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Artist finds grace in lettering

"I don't think there's anybody in Tampa Bay who's busier than I am," Helen Boyle said on a sunny Wednesday morning. She made her point as she gave a tour of her two-story home, with its walls full of pieces of her completed art and Florida room containing several works in the making.

"I just love doing it," she said of the calligraphy, ceramics and paintings she has made for her family and others. "I'm always making something. Not just because someone wants it."

Instead, the Michigan native who came to St. Petersburg in 1950, said the graceful lettering and elegant tile designs are "second nature."

Over the years, Mrs. Boyle, 76, has taught calligraphy at a local church, high school and art store as well as in her home. Her most recent exhibition was at the main branch of the post office at 3135 First Ave. N, where a collection of decorated envelopes was on display from May 20 through July 11.

The envelope designs mimic those of the stamps placed on them. On the envelopes whose stamps bear the likenesses of Laurel and Hardy, Abbott and Costello, Jack Benny and Fanny Brice, Mrs. Boyle's name appears with whimsical caricatures peeking through the letters.

"It's been wonderful," said postal employee Joyce Sutherland, who coordinated the exhibit, which included other artists' works.

Mrs. Boyle has loved art since childhood, when she took drawing classes and "spent an awful lot of time doodling. I called myself the happy doodler," she said with a laugh. Then, at Dunbarton College in Washington, D.C., where she earned a bachelor's degree in English in 1942, she indulged her love of art again.

"Each year in college you could take an elective," she said. "I always chose art."

She took up ceramics to help a friend. It was 1964, Mrs. Boyle recalled, and she and her husband were at a dinner party.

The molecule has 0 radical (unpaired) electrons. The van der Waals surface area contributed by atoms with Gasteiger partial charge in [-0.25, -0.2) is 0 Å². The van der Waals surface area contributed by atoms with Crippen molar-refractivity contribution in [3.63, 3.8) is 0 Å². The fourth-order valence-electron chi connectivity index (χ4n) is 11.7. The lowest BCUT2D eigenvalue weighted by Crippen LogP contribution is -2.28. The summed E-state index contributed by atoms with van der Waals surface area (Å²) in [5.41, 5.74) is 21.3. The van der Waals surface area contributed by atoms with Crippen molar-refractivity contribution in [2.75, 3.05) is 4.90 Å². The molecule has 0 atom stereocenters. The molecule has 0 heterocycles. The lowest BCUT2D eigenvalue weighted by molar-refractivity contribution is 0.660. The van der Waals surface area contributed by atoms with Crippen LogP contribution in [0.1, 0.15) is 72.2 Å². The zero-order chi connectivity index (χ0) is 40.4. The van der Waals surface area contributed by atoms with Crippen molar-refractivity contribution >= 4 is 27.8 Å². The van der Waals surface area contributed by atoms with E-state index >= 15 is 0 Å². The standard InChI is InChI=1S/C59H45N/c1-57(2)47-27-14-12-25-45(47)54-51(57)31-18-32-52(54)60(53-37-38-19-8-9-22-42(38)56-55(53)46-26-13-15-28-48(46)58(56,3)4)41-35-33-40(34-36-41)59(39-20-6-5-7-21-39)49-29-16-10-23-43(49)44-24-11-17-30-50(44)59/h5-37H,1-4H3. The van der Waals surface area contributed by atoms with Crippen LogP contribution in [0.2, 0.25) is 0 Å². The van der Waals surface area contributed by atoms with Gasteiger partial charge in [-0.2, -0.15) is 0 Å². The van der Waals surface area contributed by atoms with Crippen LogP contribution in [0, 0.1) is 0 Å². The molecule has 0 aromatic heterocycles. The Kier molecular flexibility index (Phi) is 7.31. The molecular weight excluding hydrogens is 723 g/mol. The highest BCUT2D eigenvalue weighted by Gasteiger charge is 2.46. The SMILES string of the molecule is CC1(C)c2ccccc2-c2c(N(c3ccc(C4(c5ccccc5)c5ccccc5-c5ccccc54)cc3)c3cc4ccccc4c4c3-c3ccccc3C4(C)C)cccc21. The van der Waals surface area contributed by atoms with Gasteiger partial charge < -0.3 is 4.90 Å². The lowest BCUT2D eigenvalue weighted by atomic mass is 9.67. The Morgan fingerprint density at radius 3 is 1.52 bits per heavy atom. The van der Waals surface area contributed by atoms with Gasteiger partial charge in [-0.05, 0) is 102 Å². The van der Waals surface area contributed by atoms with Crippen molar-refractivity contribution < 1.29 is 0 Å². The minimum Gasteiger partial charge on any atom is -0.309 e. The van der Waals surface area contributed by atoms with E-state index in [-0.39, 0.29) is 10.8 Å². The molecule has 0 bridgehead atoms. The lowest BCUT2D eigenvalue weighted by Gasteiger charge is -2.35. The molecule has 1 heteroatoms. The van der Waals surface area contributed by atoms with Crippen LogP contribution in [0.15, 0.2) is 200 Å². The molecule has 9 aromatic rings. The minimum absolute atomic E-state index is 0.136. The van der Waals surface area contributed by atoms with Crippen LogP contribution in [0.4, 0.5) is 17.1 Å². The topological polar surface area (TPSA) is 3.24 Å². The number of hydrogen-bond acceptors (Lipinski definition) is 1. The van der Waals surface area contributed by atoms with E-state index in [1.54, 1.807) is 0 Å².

On the wall the couple had a plate commemorating their wedding and four smaller plates celebrating each child. The problem was, there were six children. The artist who created the first four couldn't be found and the two youngest boys had no plates.

"She said to me, "Do you think you could do it?,' " Mrs. Boyle recalled her friend asking. "I said, "I don't know, but I'll try.' "

The sons got their plates.

"I get an idea and I think, oh, I'll do it this way," Mrs. Boyle said, explaining her creative process. In her living room about 45 painted ceramic tiles arranged in a walnut table tell the story of the Boyle family. There are college insignias, road maps that show vacation spots, even an Easter bunny.

Calligraphy winds its way through much of her work. Penned quotations stand in frames.

"Sometimes I sit down and sketch," said Mrs. Boyle, mother of five and grandmother of 12. "I have to have an idea."

"If there's a problem (with an artwork), I figure it out. They're not unsolvable," said Mrs. Boyle, who plans to begin teaching again this fall. Recent hip surgery has imposed a hiatus.

"I was addressing wedding envelopes this morning," she said. And when her skills are commissioned to honor such special events, she shares in the happiness.

"I enjoy it," she said, "pure and simple."

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